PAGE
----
Vasopressin regulates urea transport by activating two cyclic AMP (cAMP) dependent signaling pathways: protein kinase A and exchange protein activated by cAMP. This results in increases of both the phosphorylation and apical plasma membrane accumulation of the UT-A1 urea transporter. The hypertonicity present in the inner medulla can act independently of vasopressin as a powerful stimulus of urea transport. Hypertonicity stimulates urea transport by increasing both UT-A1 phosphorylation and plasma membrane accumulation. However, the signaling pathway by which this occurs is unknown. We have new preliminary data showing that hypertonicity stimulates urea permeability via protein kinase C (PKC). We also have preliminary data suggesting that PKC1 is the specific PKC isozyme involved since: 1) hypertonicity activates PKC1 in rat inner medullary collecting ducts (IMCDs);and 2) PKC1 knock-out mice have a urine concentrating defect and a reduction in UT-A1 protein abundance. Thus, maximal stimulation of urea transport and UT-A1 activity in the terminal IMCD requires stimulation by both cAMP and PKC1. Our overall goal is to investigate the regulation of UT-A1 by PKC. We will test the hypothesis that PKC1 stimulates UT-A1 function through changes in UT-A1 phosphorylation.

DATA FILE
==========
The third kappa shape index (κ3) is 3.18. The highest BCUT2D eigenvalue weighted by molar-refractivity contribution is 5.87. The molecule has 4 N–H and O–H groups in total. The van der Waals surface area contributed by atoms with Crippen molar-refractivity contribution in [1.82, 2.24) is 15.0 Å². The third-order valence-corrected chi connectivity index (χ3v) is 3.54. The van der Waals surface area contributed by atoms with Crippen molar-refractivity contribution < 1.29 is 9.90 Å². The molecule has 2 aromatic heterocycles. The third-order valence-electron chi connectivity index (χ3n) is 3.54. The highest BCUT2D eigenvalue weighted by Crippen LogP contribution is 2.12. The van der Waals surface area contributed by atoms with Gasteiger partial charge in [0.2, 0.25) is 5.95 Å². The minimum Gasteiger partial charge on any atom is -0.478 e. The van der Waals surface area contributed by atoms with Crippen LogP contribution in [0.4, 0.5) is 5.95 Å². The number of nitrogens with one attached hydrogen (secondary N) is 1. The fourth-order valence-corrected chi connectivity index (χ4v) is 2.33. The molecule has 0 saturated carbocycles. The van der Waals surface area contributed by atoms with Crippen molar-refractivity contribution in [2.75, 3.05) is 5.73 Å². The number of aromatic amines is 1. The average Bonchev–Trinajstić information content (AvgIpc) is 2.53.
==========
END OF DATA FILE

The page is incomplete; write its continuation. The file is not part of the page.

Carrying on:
Aim 1 will determine the mechanism by which PKC regulates UT-A1 phosphorylation.
Aim 2 will determine the site(s) in UT-A1 and the cellular location of phosphorylation by PKC.
Aim 3 will determine the interdependence of PKC and PKA in the regulation of UT-A1 membrane accumulation, activity, phosphorylation, and phosphatase-mediated dephosphorylation.
Aim 4 will determine the mechanism for the urine concentrating defect in PKC"""""""" knock-out mice. Our proposed studies are highly significant as they are likely to yield new information on mechanisms underlying dysregulation of water homeostasis. Elucidation of non-cAMP mechanisms for increasing urea transport, which in turn would increase urine concentrating ability, could form the basis for future translational studies of novel therapeutic approaches to congenital nephrogenic diabetes insipidus.
Urea plays a critical role in the urinary concentrating mechanism, and therefore, in the regulation of water balance. Our studies into the regulation of urea transport will advance our understanding of the urinary concentrating mechanism. This could yield new therapies for nephrogenic diabetes insipidus and will become increasingly important with the development of protein kinase C inhibitors for the treatment of diabetes mellitus.
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